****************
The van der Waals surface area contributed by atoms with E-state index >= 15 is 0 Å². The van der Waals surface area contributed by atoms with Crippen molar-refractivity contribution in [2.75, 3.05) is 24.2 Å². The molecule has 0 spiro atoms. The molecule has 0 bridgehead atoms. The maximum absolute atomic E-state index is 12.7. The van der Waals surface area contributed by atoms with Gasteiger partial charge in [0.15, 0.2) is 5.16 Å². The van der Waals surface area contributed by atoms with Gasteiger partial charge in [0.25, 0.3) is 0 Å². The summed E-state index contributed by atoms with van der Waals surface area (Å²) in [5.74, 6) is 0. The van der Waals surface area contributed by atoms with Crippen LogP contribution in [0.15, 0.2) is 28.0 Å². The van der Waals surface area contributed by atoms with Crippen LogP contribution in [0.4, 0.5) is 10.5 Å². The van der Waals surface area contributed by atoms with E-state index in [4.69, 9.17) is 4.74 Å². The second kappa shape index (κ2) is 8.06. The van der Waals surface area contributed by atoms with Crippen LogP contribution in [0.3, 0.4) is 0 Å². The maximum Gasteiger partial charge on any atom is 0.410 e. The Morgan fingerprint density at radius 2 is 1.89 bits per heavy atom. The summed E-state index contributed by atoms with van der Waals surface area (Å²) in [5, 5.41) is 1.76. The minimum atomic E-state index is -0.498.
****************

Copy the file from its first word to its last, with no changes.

The van der Waals surface area contributed by atoms with E-state index >= 15 is 0 Å². The van der Waals surface area contributed by atoms with Crippen molar-refractivity contribution in [2.75, 3.05) is 24.2 Å². The molecule has 0 spiro atoms. The molecule has 0 bridgehead atoms. The maximum absolute atomic E-state index is 12.7. The van der Waals surface area contributed by atoms with Gasteiger partial charge in [0.15, 0.2) is 5.16 Å². The van der Waals surface area contributed by atoms with Gasteiger partial charge in [0.25, 0.3) is 0 Å². The summed E-state index contributed by atoms with van der Waals surface area (Å²) in [5.74, 6) is 0. The van der Waals surface area contributed by atoms with Crippen LogP contribution in [0.15, 0.2) is 28.0 Å². The van der Waals surface area contributed by atoms with Crippen LogP contribution in [0.4, 0.5) is 10.5 Å². The van der Waals surface area contributed by atoms with E-state index in [4.69, 9.17) is 4.74 Å². The second kappa shape index (κ2) is 8.06. The van der Waals surface area contributed by atoms with Crippen LogP contribution in [0.3, 0.4) is 0 Å². The maximum Gasteiger partial charge on any atom is 0.410 e. The Morgan fingerprint density at radius 2 is 1.89 bits per heavy atom. The summed E-state index contributed by atoms with van der Waals surface area (Å²) in [5, 5.41) is 1.76. The minimum atomic E-state index is -0.498.